“EA Sports, it’s in the game” has been the introduction to the Fifa-based franchise of simulated football games for almost three decades, but after next year the agreement between the two entities – Electronic Arts and the Fifa – will be no more.
To some, Fifa is synonymous with the annual football simulator, while to others, it is the only football game they have ever known; and to many more it is their only interaction with the beautiful game.
To put it in perspective, since this relationship started in 1993 between EA and Fifa, it has sold 325 million copies, has been released in 18 languages and 51 countries, and has generated more than R325-billion in sales in the past two decades alone.
To say that the Fifa games are a cultural touchstone and juggernaut would be an understatement. Indeed, many of us will have exhilarating memories of beating a close mate or acquaintance, which grants eternal bragging rights until death do you part – in Fifa only.
EA Sports' football video game franchise will be known as EA Sports FC from 2023 onward after the company failed to reach an agreement with FIFA on a new deal 🎮 pic.twitter.com/cn1U1ApvnW— B/R Football (@brfootball) May 10, 2022
I recall one such story now. In my early 20s, when the liver was still willing to enjoy the nightlife of Melville, Greenside and Parkhurst, my roommate and I returned from one such jaunt filled with beer and merriment – perhaps even a Sweet Meat pizza from Catz – with rowdy talk of a nut-kicking in Fifa.
There was violence in our fingers that night as we slammed the buttons of our Xbox controllers, with a fair dab of good banter for good measure.
My roomie had the better of me that night, trashing my Chelsea team with his preferred Liverpool repeatedly – and then repeating the feat with Barca and Real, Inter and Milan, Pirates and Chiefs, until he decreed with confidence, arrogance even, that he could beat me with any side.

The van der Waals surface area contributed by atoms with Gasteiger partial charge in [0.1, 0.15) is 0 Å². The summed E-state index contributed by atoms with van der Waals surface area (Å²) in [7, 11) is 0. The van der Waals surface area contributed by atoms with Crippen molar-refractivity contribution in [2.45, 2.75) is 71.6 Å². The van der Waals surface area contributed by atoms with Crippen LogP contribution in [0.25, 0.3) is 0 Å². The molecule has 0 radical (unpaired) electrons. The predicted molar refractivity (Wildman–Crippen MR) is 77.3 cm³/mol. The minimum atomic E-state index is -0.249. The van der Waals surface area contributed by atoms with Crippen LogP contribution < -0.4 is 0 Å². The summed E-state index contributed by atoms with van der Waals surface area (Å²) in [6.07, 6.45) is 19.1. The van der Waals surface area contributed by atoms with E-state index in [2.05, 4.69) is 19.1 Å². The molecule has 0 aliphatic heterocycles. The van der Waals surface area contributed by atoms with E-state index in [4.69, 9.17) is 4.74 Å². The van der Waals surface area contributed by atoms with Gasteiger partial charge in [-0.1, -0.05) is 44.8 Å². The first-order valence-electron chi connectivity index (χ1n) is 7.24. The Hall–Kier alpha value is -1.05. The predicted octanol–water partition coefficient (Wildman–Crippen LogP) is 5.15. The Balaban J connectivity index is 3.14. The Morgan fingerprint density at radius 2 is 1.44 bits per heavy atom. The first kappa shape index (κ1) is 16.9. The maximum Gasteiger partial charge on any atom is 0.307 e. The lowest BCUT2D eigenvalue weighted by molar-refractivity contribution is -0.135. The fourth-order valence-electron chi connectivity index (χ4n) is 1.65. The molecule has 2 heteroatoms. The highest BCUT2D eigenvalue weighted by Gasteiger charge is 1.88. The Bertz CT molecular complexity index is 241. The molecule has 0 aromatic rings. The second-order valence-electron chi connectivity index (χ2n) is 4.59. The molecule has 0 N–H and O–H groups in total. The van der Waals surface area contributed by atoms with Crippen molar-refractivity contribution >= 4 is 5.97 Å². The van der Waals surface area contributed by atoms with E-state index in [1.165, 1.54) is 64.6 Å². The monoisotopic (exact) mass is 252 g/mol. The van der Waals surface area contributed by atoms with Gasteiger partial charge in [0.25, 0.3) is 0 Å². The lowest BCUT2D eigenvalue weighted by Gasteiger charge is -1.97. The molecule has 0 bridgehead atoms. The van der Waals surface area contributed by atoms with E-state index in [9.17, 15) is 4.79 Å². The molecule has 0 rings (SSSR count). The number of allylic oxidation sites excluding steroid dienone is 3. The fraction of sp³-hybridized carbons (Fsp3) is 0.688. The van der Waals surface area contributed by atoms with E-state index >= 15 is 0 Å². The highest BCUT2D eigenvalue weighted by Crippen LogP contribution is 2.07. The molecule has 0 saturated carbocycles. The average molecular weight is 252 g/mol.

FIFA are working on proposals to bring in regulation on football agents in an attempt to stop so much money going out of the game. 💰 @SkyKaveh explains how the new regulations will work. pic.twitter.com/ZyXeJLtyg4— Football Daily (@footballdaily) May 12, 2022
The bet was on, and in my pie-eyed hubris I selected my beloved Blues, while he chose lowly Grimsby. I was convinced victory was mine, but received one helluva beating that every so often down the line he would remind me of.
Such was my best mate’s triumph that six months down the line – then forgotten – he received an unexpected delivery at our abode. In his well-oiled state, and long after I had jumped on my bed after its next rotation, he had gone online and at quite a hefty price, ordered a Grimsby jersey as a spoil of war.
His wallet regretted it but it will always be a reminder of a brilliant evening shared by two mates bound together forever by Fifa.
Now Fifa president Gianni Infantino thinks his organisation deserves a bigger cut – up to $5bn annually reportedly – but although EA is also much maligned and hated, the licensed product they produce every year is just as important, holds all the expertise and is generally excellent.
Fifa believes people buy Fifa because of Fifa – they don’t, and good luck to them when they launch their newfangled game in 2024. Methinks that Infantino and Co have shot themselves in the foot and also destroyed an institution with their greed.